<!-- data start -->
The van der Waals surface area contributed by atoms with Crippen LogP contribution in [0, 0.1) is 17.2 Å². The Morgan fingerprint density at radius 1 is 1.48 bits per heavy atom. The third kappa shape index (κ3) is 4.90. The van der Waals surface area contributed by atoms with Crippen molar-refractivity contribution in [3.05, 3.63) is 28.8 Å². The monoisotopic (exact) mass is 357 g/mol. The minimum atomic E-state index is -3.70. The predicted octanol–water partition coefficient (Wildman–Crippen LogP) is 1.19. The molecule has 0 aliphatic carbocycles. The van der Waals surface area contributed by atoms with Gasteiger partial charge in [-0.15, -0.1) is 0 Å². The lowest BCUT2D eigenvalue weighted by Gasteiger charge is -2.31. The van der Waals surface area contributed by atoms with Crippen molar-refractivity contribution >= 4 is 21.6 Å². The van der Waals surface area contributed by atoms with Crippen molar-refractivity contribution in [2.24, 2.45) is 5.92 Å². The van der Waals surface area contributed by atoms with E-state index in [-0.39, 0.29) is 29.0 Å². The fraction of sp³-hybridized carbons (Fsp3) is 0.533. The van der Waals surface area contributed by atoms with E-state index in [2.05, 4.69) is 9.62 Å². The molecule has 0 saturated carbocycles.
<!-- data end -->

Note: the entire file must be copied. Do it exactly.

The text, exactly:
The van der Waals surface area contributed by atoms with Crippen LogP contribution in [0, 0.1) is 17.2 Å². The Morgan fingerprint density at radius 1 is 1.48 bits per heavy atom. The third kappa shape index (κ3) is 4.90. The van der Waals surface area contributed by atoms with Crippen molar-refractivity contribution in [3.05, 3.63) is 28.8 Å². The monoisotopic (exact) mass is 357 g/mol. The minimum atomic E-state index is -3.70. The predicted octanol–water partition coefficient (Wildman–Crippen LogP) is 1.19. The molecule has 0 aliphatic carbocycles. The van der Waals surface area contributed by atoms with Gasteiger partial charge in [-0.15, -0.1) is 0 Å². The lowest BCUT2D eigenvalue weighted by Gasteiger charge is -2.31. The van der Waals surface area contributed by atoms with Crippen molar-refractivity contribution >= 4 is 21.6 Å². The van der Waals surface area contributed by atoms with Crippen molar-refractivity contribution in [2.24, 2.45) is 5.92 Å². The van der Waals surface area contributed by atoms with E-state index in [-0.39, 0.29) is 29.0 Å². The fraction of sp³-hybridized carbons (Fsp3) is 0.533. The van der Waals surface area contributed by atoms with E-state index in [2.05, 4.69) is 9.62 Å². The molecule has 0 saturated carbocycles.